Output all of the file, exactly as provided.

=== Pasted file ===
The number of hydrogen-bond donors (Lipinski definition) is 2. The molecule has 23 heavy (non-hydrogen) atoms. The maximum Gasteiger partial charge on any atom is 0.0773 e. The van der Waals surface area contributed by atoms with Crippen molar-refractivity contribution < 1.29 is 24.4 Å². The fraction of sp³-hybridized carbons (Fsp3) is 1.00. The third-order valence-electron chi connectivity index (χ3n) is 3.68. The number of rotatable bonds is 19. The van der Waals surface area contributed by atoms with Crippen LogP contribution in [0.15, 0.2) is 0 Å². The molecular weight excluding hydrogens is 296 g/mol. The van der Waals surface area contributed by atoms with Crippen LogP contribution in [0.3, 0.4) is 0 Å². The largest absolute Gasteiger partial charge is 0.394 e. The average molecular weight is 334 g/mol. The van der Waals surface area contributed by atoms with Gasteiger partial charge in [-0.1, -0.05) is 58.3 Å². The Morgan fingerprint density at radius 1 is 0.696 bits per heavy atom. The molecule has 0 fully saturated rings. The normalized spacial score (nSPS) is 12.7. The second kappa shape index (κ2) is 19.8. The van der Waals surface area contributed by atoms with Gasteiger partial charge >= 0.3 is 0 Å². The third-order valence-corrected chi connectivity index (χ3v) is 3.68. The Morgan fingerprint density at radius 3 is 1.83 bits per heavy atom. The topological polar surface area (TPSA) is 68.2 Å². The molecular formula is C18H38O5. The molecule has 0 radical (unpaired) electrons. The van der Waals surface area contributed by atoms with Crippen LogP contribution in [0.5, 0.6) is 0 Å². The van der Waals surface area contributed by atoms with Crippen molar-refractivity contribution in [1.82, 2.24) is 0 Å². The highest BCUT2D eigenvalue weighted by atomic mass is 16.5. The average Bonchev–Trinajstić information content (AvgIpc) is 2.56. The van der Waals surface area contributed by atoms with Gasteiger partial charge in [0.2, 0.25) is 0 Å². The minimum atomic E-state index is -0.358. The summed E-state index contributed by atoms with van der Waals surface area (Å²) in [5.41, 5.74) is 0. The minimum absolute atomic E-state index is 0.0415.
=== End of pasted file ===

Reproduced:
The number of hydrogen-bond donors (Lipinski definition) is 2. The molecule has 23 heavy (non-hydrogen) atoms. The maximum Gasteiger partial charge on any atom is 0.0773 e. The van der Waals surface area contributed by atoms with Crippen molar-refractivity contribution < 1.29 is 24.4 Å². The fraction of sp³-hybridized carbons (Fsp3) is 1.00. The third-order valence-electron chi connectivity index (χ3n) is 3.68. The number of rotatable bonds is 19. The van der Waals surface area contributed by atoms with Crippen LogP contribution in [0.15, 0.2) is 0 Å². The molecular weight excluding hydrogens is 296 g/mol. The van der Waals surface area contributed by atoms with Crippen LogP contribution in [0.3, 0.4) is 0 Å². The largest absolute Gasteiger partial charge is 0.394 e. The average molecular weight is 334 g/mol. The van der Waals surface area contributed by atoms with Gasteiger partial charge in [-0.1, -0.05) is 58.3 Å². The Morgan fingerprint density at radius 1 is 0.696 bits per heavy atom. The molecule has 0 fully saturated rings. The normalized spacial score (nSPS) is 12.7. The second kappa shape index (κ2) is 19.8. The van der Waals surface area contributed by atoms with Gasteiger partial charge >= 0.3 is 0 Å². The third-order valence-corrected chi connectivity index (χ3v) is 3.68. The Morgan fingerprint density at radius 3 is 1.83 bits per heavy atom. The topological polar surface area (TPSA) is 68.2 Å². The molecular formula is C18H38O5. The molecule has 0 radical (unpaired) electrons. The van der Waals surface area contributed by atoms with Crippen LogP contribution in [0.5, 0.6) is 0 Å². The van der Waals surface area contributed by atoms with Crippen molar-refractivity contribution in [1.82, 2.24) is 0 Å². The highest BCUT2D eigenvalue weighted by atomic mass is 16.5. The average Bonchev–Trinajstić information content (AvgIpc) is 2.56. The van der Waals surface area contributed by atoms with Gasteiger partial charge in [0.2, 0.25) is 0 Å². The minimum atomic E-state index is -0.358. The summed E-state index contributed by atoms with van der Waals surface area (Å²) in [5.41, 5.74) is 0. The minimum absolute atomic E-state index is 0.0415.